Ecology Research Group (ERG)

The Ecology Research Group (ERG) aims to deliver user-defined solutions via research and consultancy, and fundamental research using a variety of model systems.

Within the ERG we believe that our activity must be relevant to, and should directly involve, the non-academic community. Furthermore we also believe that we should prioritise stewardship of the environment and that our research should facilitate social, cultural and economic prosperity.

Research themes

Research within the ERG is organised into three research groupings:

  • Animal behaviour, welfare and conservation.
  • Pests, pathogens and crop protection.
  • Applied ecology and environmental management.

We also have considerable experience in undertaking consultancy work and we welcome contact from all potential partners. Please see our consultancy page for more information.


A wide range of non-academic user groups benefit from the work of the ERG. In recent years these have included government agencies such as Canterbury City Council, the Environment Agency and Natural England. We have also worked with charities including the Aspinall Foundation, Kent Wildlife Trust and The Donkey Sanctuary, and commercial companies such as Algaecytes and Quex Park.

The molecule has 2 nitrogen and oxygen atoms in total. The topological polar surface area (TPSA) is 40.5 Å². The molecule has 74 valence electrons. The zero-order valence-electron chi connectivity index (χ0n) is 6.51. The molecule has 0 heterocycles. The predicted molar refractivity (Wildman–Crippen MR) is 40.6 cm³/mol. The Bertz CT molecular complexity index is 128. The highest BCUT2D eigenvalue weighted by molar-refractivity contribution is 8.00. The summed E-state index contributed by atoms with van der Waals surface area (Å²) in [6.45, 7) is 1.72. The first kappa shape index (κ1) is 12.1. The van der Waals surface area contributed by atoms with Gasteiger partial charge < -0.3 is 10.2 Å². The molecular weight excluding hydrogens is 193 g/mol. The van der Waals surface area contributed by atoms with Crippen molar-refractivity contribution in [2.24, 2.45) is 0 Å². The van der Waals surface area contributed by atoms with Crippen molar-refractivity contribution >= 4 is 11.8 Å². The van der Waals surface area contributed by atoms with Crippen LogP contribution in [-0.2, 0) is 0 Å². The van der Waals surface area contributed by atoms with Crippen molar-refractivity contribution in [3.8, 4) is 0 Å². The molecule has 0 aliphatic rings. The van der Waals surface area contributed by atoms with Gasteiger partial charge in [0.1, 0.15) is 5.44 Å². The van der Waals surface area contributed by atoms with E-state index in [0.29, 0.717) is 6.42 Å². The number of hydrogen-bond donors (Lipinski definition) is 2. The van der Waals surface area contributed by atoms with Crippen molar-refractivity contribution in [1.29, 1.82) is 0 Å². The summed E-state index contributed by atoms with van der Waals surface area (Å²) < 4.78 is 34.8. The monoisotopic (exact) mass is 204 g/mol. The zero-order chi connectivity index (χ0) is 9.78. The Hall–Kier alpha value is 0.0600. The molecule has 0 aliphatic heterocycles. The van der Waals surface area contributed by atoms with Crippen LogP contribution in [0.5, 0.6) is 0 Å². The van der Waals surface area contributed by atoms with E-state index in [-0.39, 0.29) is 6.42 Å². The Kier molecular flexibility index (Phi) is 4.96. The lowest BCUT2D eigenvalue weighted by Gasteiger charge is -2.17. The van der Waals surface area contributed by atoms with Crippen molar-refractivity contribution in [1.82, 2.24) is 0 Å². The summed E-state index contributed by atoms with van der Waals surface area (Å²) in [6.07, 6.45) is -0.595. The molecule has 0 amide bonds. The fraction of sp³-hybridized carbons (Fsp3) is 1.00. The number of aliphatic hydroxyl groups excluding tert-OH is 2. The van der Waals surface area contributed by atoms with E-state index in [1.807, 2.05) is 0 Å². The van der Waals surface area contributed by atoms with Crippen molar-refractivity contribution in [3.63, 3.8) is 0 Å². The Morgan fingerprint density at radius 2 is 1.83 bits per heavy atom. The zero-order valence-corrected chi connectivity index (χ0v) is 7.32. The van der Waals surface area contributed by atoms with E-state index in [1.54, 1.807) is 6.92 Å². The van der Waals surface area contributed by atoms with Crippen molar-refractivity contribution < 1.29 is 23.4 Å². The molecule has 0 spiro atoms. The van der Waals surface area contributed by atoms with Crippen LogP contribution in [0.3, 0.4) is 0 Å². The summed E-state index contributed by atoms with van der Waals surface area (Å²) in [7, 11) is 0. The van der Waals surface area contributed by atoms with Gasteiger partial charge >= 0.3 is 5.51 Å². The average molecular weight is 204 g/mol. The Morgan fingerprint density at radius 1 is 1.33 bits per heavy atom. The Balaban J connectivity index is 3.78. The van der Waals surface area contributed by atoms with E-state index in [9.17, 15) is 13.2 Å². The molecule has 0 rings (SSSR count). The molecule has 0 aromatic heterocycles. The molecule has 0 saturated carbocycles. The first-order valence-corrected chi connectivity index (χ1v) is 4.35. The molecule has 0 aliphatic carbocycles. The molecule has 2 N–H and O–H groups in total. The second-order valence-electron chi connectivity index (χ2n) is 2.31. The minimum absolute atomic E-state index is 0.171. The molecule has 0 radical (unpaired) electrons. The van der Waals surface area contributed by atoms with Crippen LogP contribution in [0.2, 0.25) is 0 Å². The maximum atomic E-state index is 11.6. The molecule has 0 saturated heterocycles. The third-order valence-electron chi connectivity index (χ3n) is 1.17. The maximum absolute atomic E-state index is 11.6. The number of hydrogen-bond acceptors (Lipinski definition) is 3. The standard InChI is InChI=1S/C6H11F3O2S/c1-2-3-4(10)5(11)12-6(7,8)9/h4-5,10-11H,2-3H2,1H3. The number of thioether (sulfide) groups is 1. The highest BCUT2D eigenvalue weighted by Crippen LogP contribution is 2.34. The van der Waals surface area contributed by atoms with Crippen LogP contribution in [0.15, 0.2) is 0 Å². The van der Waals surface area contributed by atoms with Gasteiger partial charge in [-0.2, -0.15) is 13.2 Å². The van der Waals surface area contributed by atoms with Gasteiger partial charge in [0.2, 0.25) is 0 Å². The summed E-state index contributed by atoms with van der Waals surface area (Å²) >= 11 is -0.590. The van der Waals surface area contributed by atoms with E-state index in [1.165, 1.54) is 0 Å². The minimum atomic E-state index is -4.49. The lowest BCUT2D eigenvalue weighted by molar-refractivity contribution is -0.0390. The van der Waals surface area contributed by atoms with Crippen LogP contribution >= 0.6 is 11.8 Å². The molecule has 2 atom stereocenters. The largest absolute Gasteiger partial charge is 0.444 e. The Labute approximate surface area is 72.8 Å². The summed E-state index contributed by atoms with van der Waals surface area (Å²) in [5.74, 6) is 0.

In most cases, user groups are involved directly at each stage in the research process and hence research activity is specifically directed to meet the user’s needs. Recent research has also resulted in husbandry modifications that directly affect animal welfare and biocontrol solutions.

Promoting engagement

The ERG aims to increase general engagement and involvement with science and the environment. As such the group contributes to a significant range of activities designed to achieve such broader impact and community involvement. For instance, we are involved with the Kent Mammal Group, Kent Bat Group, provide expertise and materials to support local BioBlitz days, and work closely with a number of local schools and FE colleges to support and promote STEM activity and uptake.

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Last edited: 15/12/2018 10:14:00